By Nicki Mossavar-Rahmani, Staff Writer
Global estimates have been formed showing that water usage has increased by six times in the past 100 years and will double again by 2050, driven mainly by the demands of agriculture and an increase in living standards.
Today we are faced with not only population growth but also a rise in the middle class portion of societies.
If we consider the highly populated and fast-paced developing countries of India and China, we can recognize that a small change in their lifestyle can impact natural resources greatly.
With their growing economy, more and more lower class people are moving up to what is considered lower middle class. An increase in the middle class portion of India and China could have a severe impact on the natural resource of freshwater. As more people can afford to have showers and toilets in their place of residence, we will see an increase in demand for water supplies. As consumer theory goes, when people can afford more, they will demand more.
The water shortage in many developing countries is recognised as one of the most serious political and social issues of this time. Lack of water is stopping development and, in many countries, the rural poor suffer as their water and other needs take second place to those of swelling cities and industry. Meanwhile with a growing economy, there will be rise in demand for water by industries, which may lead to serious over-exploitation with less and less water available for consumers and farmers.
Just as we saw in France, when people were rioting due to a lack of jobs, the same will happen due to the lack of freshwater and food. Local governments worldwide are increasingly distrusted over water allocation. This may cause instability in these societies, protests and more crime, which may work to scare off foreign direct investment in these countries.
If growing demand for freshwater in China and India leads to its over-exploitation and decline in availability for domestic, agricultural, industrial and energy production use, this may lead to broad reduction in production. Naturally, this would lead to an economic downturn.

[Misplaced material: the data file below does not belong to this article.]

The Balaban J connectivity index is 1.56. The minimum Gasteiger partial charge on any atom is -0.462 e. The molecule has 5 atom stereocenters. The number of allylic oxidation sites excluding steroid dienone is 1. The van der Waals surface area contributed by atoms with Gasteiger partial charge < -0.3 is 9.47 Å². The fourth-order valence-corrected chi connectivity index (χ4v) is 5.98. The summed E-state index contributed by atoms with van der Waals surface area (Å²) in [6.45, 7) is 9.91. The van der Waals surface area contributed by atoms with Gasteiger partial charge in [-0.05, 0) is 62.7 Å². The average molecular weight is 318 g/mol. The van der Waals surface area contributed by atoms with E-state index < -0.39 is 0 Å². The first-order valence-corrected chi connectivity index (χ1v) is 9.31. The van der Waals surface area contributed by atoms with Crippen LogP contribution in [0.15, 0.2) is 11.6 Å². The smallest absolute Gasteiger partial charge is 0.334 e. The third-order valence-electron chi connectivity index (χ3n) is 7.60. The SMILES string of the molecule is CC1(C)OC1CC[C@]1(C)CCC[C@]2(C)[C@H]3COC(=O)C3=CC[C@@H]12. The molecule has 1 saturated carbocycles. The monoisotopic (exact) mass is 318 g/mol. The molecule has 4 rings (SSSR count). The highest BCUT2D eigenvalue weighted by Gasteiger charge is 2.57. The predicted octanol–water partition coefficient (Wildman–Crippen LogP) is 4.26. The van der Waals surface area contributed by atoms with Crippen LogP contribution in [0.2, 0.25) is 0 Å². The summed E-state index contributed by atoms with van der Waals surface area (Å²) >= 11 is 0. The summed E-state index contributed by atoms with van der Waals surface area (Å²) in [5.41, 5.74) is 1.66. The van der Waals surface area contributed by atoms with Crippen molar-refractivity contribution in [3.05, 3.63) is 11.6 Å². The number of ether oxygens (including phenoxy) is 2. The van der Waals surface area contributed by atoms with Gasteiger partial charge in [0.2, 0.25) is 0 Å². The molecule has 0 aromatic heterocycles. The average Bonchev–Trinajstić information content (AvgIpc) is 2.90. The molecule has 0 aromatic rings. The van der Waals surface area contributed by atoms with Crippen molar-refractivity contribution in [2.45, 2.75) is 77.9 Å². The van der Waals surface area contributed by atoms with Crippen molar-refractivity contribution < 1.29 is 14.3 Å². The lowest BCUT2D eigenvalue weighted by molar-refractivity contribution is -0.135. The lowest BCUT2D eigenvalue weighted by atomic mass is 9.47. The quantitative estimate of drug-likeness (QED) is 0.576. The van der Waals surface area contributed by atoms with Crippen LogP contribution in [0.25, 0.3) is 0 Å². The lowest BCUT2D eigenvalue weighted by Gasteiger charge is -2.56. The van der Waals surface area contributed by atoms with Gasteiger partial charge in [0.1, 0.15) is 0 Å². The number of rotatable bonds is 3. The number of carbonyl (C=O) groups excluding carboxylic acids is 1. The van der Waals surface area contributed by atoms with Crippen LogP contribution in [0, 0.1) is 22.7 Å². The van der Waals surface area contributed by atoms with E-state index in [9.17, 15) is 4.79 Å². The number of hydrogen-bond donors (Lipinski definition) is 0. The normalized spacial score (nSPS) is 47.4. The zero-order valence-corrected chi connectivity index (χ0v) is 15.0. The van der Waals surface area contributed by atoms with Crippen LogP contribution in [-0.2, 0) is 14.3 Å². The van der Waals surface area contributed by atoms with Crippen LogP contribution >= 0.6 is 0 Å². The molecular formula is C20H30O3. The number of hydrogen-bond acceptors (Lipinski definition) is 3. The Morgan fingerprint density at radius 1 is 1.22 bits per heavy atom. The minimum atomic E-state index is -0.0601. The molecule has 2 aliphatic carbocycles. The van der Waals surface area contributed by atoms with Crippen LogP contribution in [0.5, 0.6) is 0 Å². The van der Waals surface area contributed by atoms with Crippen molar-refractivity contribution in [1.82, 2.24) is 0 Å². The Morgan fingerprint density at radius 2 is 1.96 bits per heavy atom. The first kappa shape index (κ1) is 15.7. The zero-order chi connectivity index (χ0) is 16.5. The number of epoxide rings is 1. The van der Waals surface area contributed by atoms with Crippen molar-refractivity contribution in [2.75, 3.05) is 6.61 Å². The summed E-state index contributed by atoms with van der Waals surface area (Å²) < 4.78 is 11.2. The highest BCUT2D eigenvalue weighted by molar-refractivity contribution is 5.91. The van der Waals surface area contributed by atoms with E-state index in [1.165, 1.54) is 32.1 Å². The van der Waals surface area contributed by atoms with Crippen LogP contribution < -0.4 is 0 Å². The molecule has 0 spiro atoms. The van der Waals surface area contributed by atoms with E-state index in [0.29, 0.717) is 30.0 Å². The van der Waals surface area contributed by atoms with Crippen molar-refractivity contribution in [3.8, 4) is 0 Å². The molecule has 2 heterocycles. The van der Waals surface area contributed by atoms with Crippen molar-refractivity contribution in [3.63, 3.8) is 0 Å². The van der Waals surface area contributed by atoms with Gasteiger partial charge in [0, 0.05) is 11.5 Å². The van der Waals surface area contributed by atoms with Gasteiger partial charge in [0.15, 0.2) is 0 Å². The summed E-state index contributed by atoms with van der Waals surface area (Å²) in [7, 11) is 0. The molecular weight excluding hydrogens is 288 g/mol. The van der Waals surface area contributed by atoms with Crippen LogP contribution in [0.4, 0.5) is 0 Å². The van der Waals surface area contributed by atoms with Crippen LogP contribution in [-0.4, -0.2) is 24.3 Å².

The question is how can businesses address these challenges and still make a profit.
The businesses foresee growing civil unrest, boom and bust economic cycles in Asia and mass migrations to Europe. But they also say scarcity will encourage the development of new water-saving technologies and better management of water by businesses.
By some estimates, a worldwide hydro economy will become developed by 2025. This will arise as a result of vast new investments in recycling water and efforts made towards reducing the cost of desalination. It has also been claimed (primarily by economists) that the water situation has occurred because of a lack of property rights and government regulations and subsidies in the water sector—causing prices to be too low and consumption too high.
If these arguments are proven true, there could be major changes in government policy that will regulate the usage of water appropriately.
Accordingly, the predictions of a higher demand on freshwater due to a rise in the middle class could also be prevented by unexpected technological progress. In response to the doubling of water consumption in the next 40 years, York University’s economics professor Barry Smith said, “Even if we assume that is true, should we really expect all of this as things can move around, all you really need is technological progress.”
If we learn from history we know that prediction dates on food and oil shortages have come and gone, yet nothing more than people’s level of fear has changed. Today, we have the existing technology, like desalination, to recycle ocean water to drinkable freshwater however (even if for now it is currently considered a very expensive procedure). Although, if we reach the stage where water shortages become a pressing issue, then the incentive to use the technology available will become worth the expense.
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